She says, “Bihar is ranked the lowest in India’s SDG Index 2019 for India. Hygienic and comfortable menstruation is a basic human right and sustainable development cannot be ensured if menstruators are deprived of their basic rights.” Project अल्हड़ (Alharh) aims to create a robust sensitised community in Bhagalpur to collectively spread awareness, break the taboo, debunk myths and initiate fearless conversations around menstruation. The campaign aims to reach at least 6000 adolescent girls from government and private schools in Baghalpur district in 2020.

Read more about the campaign here.

A psychologist and co-founder of a mental health NGO called Customize Cognition, Ritika forayed into the space of menstrual health and hygiene, sexual and reproductive healthcare and rights and gender equality as an MHM Fellow with YKA. She says, “The experience of working on MHM/SRHR and gender equality has been an enriching and eye-opening experience. I have learned what’s beneath the surface of the issue, be it awareness, lack of resources or disregard for trans men, who also menstruate.”

The Transmen-ses campaign aims to tackle the issue of silence and disregard for trans men’s menstruation needs, by mobilising gender sensitive health professionals and gender neutral restrooms in Lucknow.

Read more about the campaign here.

A Computer Science engineer by education, Nitisha started her career in the corporate sector, before realising she wanted to work in the development and social justice space. Since then, she has worked with Teach For India and Care India and is from the founding batch of Indian School of Development Management (ISDM), a one of its kind organisation creating leaders for the development sector through its experiential learning post graduate program.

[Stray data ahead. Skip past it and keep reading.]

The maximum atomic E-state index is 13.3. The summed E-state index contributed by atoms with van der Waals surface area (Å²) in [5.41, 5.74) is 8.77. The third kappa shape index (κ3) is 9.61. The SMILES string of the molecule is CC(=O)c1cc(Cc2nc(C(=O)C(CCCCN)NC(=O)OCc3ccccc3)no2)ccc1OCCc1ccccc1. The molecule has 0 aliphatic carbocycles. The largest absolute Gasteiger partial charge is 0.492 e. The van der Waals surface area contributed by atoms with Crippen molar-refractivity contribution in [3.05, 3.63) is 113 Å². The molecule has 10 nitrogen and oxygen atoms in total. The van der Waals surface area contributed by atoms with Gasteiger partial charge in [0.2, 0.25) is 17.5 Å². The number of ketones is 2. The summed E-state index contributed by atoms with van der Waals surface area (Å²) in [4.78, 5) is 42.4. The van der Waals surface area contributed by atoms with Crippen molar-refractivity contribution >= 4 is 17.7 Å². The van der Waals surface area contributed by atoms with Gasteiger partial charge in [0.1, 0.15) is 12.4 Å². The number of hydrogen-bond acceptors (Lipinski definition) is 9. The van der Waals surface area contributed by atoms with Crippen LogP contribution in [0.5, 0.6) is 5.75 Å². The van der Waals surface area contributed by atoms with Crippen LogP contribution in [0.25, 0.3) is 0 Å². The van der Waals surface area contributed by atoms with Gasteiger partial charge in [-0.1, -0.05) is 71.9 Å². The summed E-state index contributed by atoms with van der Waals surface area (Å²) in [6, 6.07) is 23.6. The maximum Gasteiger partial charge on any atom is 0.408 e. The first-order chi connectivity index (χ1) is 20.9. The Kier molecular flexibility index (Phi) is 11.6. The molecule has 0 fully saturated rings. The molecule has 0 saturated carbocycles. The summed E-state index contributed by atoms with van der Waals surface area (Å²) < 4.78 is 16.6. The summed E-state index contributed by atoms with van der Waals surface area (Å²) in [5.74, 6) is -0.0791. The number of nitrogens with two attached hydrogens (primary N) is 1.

As a Youth Ki Awaaz Menstrual Health Fellow, Nitisha has started Let’s Talk Period, a campaign to mobilise young people to switch to sustainable period products. She says, “80 lakh women in Delhi use non-biodegradable sanitary products, generate 3000 tonnes of menstrual waste, that takes 500-800 years to decompose; which in turn contributes to the health issues of all menstruators, increased burden of waste management on the city and harmful living environment for all citizens.

Let’s Talk Period aims to change this by

Find out more about her campaign here.

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A former Assistant Secretary with the Ministry of Women and Child Development in West Bengal for three months, Lakshmi Bhavya has been championing the cause of menstrual hygiene in her district. By associating herself with the Lalana Campaign, a holistic menstrual hygiene awareness campaign which is conducted by the Anahat NGO, Lakshmi has been slowly breaking taboos when it comes to periods and menstrual hygiene.

A Gender Rights Activist working with the tribal and marginalized communities in india, Srilekha is a PhD scholar working on understanding body and sexuality among tribal girls, to fill the gaps in research around indigenous women and their stories. Srilekha has worked extensively at the grassroots level with community based organisations, through several advocacy initiatives around Gender, Mental Health, Menstrual Hygiene and Sexual and Reproductive Health Rights (SRHR) for the indigenous in Jharkhand, over the last 6 years.

Srilekha has also contributed to sustainable livelihood projects and legal aid programs for survivors of sex trafficking. She has been conducting research based programs on maternal health, mental health, gender based violence, sex and sexuality. Her interest lies in conducting workshops for young people on life skills, feminism, gender and sexuality, trauma, resilience and interpersonal relationships.

A Guwahati-based college student pursuing her Masters in Tata Institute of Social Sciences, Bidisha started the #BleedwithDignity campaign on the technology platform, demanding that the Government of Assam install
biodegradable sanitary pad vending machines in all government schools across the state. Her petition on has already gathered support from over 90000 people and continues to grow.

Bidisha was selected in’s flagship program ‘She Creates Change’ having run successful online advocacy
campaigns, which were widely recognised. Through the #BleedwithDignity campaign; she organised and celebrated World Menstrual Hygiene Day, 2019 in Guwahati, Assam by hosting a wall mural by collaborating with local organisations. The initiative was widely covered by national and local media, and the mural was later inaugurated by the event’s chief guest Commissioner of Guwahati Municipal Corporation (GMC) Debeswar Malakar, IAS.